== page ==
As used herein, the term “mobile device” refers to a device such as a cellular telephone, smart phone, or other wireless communication device; a personal communication system (PCS) device; a personal navigation device (PND); a Personal Information Manager (PIM); a Personal Digital Assistant (PDA); a laptop computer; a tablet computer; a portable media player; or other suitable mobile or portable device which is capable of receiving wireless communication and/or navigation signals. The term “mobile device” is also intended to include devices which communicate with a personal navigation device (PND), such as by short-range wireless, infra-red, wireline connection, or other connection—regardless of whether satellite signal reception, assistance data reception, and/or position-related processing occurs at the device or at the PND. Also, the term “mobile device” is intended to include all devices, including wireless communication devices, computers, laptops, etc. which are capable of communication with a server, such as via the Internet, Wi-Fi, or other network, and regardless of whether satellite signal reception, assistance data reception, and/or position-related processing occurs at the device, at a server, or at another device associated with the network. Any operable combination of the above are also considered a “mobile device.”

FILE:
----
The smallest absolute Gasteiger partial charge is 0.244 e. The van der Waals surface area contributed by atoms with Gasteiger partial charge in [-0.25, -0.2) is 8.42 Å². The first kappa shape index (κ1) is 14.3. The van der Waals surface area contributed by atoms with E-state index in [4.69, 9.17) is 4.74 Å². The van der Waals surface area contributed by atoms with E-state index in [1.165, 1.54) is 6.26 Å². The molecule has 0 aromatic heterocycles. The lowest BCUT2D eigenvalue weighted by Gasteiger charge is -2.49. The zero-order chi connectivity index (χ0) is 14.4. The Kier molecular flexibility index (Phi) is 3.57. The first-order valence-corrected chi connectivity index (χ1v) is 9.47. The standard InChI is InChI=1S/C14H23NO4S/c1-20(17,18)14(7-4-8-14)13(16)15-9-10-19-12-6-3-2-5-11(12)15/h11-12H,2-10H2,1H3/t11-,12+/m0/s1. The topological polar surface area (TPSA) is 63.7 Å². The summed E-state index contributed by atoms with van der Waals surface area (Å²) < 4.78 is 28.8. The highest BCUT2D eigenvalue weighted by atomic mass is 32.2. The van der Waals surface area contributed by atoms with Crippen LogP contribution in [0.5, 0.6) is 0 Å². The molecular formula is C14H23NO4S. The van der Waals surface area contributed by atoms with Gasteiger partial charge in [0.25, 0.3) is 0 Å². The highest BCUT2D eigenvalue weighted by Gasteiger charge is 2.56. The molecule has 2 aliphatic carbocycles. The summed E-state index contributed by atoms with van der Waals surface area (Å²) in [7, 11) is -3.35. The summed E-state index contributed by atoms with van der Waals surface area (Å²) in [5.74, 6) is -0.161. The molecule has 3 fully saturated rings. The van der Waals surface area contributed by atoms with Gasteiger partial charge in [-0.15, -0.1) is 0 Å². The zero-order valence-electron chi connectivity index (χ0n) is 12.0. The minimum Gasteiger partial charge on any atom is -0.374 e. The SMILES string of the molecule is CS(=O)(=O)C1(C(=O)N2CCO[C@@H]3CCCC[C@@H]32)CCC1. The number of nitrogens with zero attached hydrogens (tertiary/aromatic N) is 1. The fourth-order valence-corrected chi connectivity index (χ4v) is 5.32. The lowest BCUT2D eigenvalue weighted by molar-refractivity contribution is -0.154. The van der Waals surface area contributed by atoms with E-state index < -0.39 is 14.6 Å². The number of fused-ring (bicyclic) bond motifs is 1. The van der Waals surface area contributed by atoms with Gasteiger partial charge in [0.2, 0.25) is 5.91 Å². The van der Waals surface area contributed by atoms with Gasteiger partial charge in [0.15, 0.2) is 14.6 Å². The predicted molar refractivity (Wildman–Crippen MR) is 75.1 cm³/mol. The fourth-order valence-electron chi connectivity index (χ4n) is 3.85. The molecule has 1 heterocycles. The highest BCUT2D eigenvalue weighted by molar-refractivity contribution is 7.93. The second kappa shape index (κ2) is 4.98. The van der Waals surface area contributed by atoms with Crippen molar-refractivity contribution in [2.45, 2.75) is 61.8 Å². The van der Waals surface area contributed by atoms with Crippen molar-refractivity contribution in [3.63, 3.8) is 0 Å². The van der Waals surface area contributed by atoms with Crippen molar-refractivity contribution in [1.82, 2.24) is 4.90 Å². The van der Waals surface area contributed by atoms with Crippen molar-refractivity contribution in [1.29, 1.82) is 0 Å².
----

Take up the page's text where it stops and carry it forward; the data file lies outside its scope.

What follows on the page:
Designation that something is “optimized,” “required,” or other similar designation does not indicate that the current disclosure applies only to systems that are optimized, or systems in which the “required” elements are present (or other limitation due to other designations). These designations refer only to the particular described implementation. Of course, many implementations are possible. The techniques can be used with protocols other than those discussed herein, including protocols that are in development or to be developed.

In the preceding detailed description, numerous specific details have been set forth to provide a thorough understanding of claimed subject matter. However, it will be understood by those skilled in the art that claimed subject matter may be practiced without these specific details. In other instances, methods or structures that would be known by one of ordinary skill have not been described in detail so as not to obscure claimed subject matter.